A trained neuropsychologist, Dr. Latreille is working under the mentorship of Milena Pavlova, MD, a Brigham neurologist and expert in sleep medicine, and Barbara Dworetzky, MD, chief of the Brigham Division of Epilepsy, to explore the relationship between sleep and PNES by comparing sleep-wake patterns in patients with PNES to those with epilepsy. The study will use validated sleep questionnaires and sleep measures to better characterize sleep problems in PNES, and the research team will follow patients for two to three weeks after their stay in the Brigham Epilepsy Monitoring Unit to assess outcomes. By expanding our understanding of specific sleep problems in PNES, Dr. Latreille hopes to shed light on the causes and manifestations of PNES, which may ultimately lead to new targeted therapies and improved quality of life for patients with this complex condition.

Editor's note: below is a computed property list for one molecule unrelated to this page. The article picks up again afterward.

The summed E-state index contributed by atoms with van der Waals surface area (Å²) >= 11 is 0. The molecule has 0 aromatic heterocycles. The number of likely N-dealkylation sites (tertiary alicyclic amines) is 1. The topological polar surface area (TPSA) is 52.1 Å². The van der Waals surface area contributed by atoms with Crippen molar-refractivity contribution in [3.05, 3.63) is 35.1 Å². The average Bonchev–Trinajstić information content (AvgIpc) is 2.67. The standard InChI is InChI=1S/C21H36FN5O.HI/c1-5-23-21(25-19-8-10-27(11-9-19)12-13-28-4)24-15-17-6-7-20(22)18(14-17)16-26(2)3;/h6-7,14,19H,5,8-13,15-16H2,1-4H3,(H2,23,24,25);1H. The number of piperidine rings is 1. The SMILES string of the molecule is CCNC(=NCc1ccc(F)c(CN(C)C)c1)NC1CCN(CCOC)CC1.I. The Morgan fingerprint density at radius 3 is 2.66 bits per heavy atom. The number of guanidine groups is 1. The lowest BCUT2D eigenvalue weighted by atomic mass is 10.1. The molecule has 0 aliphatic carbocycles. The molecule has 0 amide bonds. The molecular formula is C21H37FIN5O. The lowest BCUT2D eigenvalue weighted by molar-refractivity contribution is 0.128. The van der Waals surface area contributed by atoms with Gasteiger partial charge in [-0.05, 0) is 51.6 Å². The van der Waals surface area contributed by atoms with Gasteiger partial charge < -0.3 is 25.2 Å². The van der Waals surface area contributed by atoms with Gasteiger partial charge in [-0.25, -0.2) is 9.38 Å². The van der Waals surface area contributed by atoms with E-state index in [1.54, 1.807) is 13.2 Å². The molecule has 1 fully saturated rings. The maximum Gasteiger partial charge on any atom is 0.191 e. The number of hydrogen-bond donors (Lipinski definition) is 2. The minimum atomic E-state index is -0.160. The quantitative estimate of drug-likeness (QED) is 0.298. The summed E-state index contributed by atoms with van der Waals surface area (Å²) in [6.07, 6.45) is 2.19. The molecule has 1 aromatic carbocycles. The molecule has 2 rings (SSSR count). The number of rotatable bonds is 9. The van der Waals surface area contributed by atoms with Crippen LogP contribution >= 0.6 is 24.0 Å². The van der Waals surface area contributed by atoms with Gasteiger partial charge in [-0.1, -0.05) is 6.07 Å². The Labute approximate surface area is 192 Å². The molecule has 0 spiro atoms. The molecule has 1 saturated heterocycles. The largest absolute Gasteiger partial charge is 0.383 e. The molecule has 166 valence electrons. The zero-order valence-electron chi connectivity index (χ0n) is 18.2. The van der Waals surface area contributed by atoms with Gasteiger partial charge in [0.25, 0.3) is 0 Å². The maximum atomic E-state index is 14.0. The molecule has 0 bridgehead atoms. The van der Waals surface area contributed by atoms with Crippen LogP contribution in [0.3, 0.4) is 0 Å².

Antiepileptic Drug Clearances During Pregnancy and Clinical Implications for Women with Epilepsy
Emma Voinescu, MD, PhD
Associate Neurologist, Brigham Division of Epilepsy

Dr. Voinescu is working to refine epilepsy management during and after pregnancy. Pregnancy-related physiological changes can alter the way medication is absorbed and how quickly drugs are cleared from the body, leading to low antiepileptic drug concentrations and an increased risk for seizures.